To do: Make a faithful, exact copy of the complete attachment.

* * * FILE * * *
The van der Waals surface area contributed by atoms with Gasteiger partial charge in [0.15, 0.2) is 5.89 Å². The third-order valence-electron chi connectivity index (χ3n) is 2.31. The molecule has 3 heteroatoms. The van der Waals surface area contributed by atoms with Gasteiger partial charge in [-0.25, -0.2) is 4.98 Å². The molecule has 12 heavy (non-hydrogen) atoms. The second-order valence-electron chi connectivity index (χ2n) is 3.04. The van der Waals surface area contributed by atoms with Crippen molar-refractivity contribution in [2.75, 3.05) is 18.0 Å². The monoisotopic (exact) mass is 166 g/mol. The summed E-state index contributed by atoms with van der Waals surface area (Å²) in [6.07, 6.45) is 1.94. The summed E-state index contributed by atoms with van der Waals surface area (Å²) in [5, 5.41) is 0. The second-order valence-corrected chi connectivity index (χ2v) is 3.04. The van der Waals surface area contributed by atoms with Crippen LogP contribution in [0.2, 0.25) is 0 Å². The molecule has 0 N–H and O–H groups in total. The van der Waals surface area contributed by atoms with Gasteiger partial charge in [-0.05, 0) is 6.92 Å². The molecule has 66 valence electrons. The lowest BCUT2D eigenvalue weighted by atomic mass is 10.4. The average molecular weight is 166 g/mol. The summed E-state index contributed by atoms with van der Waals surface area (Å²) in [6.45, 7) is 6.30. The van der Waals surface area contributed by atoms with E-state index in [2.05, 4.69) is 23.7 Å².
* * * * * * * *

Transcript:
The van der Waals surface area contributed by atoms with Gasteiger partial charge in [0.15, 0.2) is 5.89 Å². The third-order valence-electron chi connectivity index (χ3n) is 2.31. The molecule has 3 heteroatoms. The van der Waals surface area contributed by atoms with Gasteiger partial charge in [-0.25, -0.2) is 4.98 Å². The molecule has 12 heavy (non-hydrogen) atoms. The second-order valence-electron chi connectivity index (χ2n) is 3.04. The van der Waals surface area contributed by atoms with Crippen molar-refractivity contribution in [2.75, 3.05) is 18.0 Å². The monoisotopic (exact) mass is 166 g/mol. The summed E-state index contributed by atoms with van der Waals surface area (Å²) in [6.07, 6.45) is 1.94. The summed E-state index contributed by atoms with van der Waals surface area (Å²) in [5, 5.41) is 0. The second-order valence-corrected chi connectivity index (χ2v) is 3.04. The van der Waals surface area contributed by atoms with Crippen LogP contribution in [0.2, 0.25) is 0 Å². The molecule has 0 N–H and O–H groups in total. The van der Waals surface area contributed by atoms with Gasteiger partial charge in [-0.05, 0) is 6.92 Å². The molecule has 66 valence electrons. The lowest BCUT2D eigenvalue weighted by atomic mass is 10.4. The average molecular weight is 166 g/mol. The summed E-state index contributed by atoms with van der Waals surface area (Å²) in [6.45, 7) is 6.30. The van der Waals surface area contributed by atoms with E-state index in [2.05, 4.69) is 23.7 Å².